She offers what she calls “much-needed emotional support that is often overlooked on this challenging journey”, through Instagram posts, WhatsApp group chats and face-to-face monthly meetings serving as connection points for couples going through fertility treatments.

“What’s even more touching is that some of the women we’ve assisted have joined us as volunteers, eager to pay it forward and help others,” Unwin said. “This sense of community and support is incredibly heartwarming.”

Aware of the price barrier to fertility treatment, Singapore’s government has offered financial assistance for ART since 2008 and is looking at boosting the amount available for citizens and their partners. Eligible couples can currently receive co-funding of up to S$7,700 (US$5,650) per fresh cycle and S$2,200 per frozen cycle under the scheme – but only for three cycles.

The clamour for more state subsidies is growing louder, from Thailand, where the health minister has floated the idea of helping Thais with fertility treatments, to Australia, a country known for its progressive laws and support structures for people seeking IVF and related therapies.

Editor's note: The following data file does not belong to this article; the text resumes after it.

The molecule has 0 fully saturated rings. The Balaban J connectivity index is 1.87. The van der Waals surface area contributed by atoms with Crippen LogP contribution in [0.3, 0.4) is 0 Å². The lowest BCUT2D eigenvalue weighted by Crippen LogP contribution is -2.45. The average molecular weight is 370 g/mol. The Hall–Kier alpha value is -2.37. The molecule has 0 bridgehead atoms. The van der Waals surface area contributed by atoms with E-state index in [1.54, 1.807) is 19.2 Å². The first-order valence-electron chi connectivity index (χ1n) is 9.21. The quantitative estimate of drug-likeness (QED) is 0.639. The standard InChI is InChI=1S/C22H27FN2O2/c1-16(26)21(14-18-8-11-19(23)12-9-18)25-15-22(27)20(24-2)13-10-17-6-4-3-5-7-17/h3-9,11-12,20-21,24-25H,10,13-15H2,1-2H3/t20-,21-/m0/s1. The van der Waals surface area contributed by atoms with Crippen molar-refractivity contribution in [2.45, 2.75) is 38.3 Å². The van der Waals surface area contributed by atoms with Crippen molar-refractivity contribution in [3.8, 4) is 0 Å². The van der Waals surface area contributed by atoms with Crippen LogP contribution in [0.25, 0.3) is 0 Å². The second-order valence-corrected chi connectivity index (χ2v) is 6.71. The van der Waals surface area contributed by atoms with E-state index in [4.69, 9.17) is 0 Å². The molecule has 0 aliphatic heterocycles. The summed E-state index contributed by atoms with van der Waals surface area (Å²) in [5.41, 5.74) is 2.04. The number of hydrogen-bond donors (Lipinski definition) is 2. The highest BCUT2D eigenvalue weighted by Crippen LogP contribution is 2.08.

Jacinda Ardern holds her baby daughter Neve in 2018. New Zealand’s former prime minister opened up about IVF and her struggles to conceive in her farewell speech to parliament last year. Photo: AFP

Fertility rates have slumped in both Australia and New Zealand in recent years, but babies born following ART treatment have hit record highs – with more than 20,000 in 2021, according to the University of New South Wales, citing the latest year for which figures are available.

The Australian government provides coverage for IVF through its publicly funded universal healthcare insurance scheme Medicare, while publicly funded fertility treatments are also available to eligible patients in New Zealand.